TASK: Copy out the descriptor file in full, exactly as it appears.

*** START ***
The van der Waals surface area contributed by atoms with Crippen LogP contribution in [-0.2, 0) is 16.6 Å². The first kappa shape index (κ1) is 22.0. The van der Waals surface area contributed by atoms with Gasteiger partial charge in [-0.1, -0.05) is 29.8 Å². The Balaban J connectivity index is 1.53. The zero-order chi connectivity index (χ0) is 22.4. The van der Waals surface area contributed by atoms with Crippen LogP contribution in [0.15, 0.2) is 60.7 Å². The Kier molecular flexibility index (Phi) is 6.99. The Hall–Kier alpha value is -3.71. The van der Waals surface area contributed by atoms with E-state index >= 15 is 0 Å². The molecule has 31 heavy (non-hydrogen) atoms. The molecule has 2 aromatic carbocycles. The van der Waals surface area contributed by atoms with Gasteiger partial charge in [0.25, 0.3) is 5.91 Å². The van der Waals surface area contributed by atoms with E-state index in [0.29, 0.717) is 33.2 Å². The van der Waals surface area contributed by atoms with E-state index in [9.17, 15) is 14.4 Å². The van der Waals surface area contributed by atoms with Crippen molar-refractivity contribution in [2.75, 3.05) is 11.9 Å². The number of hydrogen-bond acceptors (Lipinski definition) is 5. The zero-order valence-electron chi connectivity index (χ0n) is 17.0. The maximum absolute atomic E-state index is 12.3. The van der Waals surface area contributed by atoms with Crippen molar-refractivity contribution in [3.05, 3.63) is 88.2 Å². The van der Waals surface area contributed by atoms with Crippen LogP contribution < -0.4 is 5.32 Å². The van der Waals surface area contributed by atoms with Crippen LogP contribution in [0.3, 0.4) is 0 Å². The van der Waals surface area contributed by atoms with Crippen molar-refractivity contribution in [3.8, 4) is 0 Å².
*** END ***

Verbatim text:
The van der Waals surface area contributed by atoms with Crippen LogP contribution in [-0.2, 0) is 16.6 Å². The first kappa shape index (κ1) is 22.0. The van der Waals surface area contributed by atoms with Gasteiger partial charge in [-0.1, -0.05) is 29.8 Å². The Balaban J connectivity index is 1.53. The zero-order chi connectivity index (χ0) is 22.4. The van der Waals surface area contributed by atoms with Crippen LogP contribution in [0.15, 0.2) is 60.7 Å². The Kier molecular flexibility index (Phi) is 6.99. The Hall–Kier alpha value is -3.71. The van der Waals surface area contributed by atoms with E-state index >= 15 is 0 Å². The molecule has 31 heavy (non-hydrogen) atoms. The molecule has 2 aromatic carbocycles. The van der Waals surface area contributed by atoms with Gasteiger partial charge in [0.25, 0.3) is 5.91 Å². The van der Waals surface area contributed by atoms with E-state index in [0.29, 0.717) is 33.2 Å². The van der Waals surface area contributed by atoms with E-state index in [9.17, 15) is 14.4 Å². The van der Waals surface area contributed by atoms with Crippen molar-refractivity contribution in [2.75, 3.05) is 11.9 Å². The number of hydrogen-bond acceptors (Lipinski definition) is 5. The zero-order valence-electron chi connectivity index (χ0n) is 17.0. The maximum absolute atomic E-state index is 12.3. The van der Waals surface area contributed by atoms with Crippen molar-refractivity contribution in [3.05, 3.63) is 88.2 Å². The van der Waals surface area contributed by atoms with Crippen LogP contribution < -0.4 is 5.32 Å². The van der Waals surface area contributed by atoms with Crippen LogP contribution in [0.3, 0.4) is 0 Å². The van der Waals surface area contributed by atoms with Crippen molar-refractivity contribution in [3.8, 4) is 0 Å².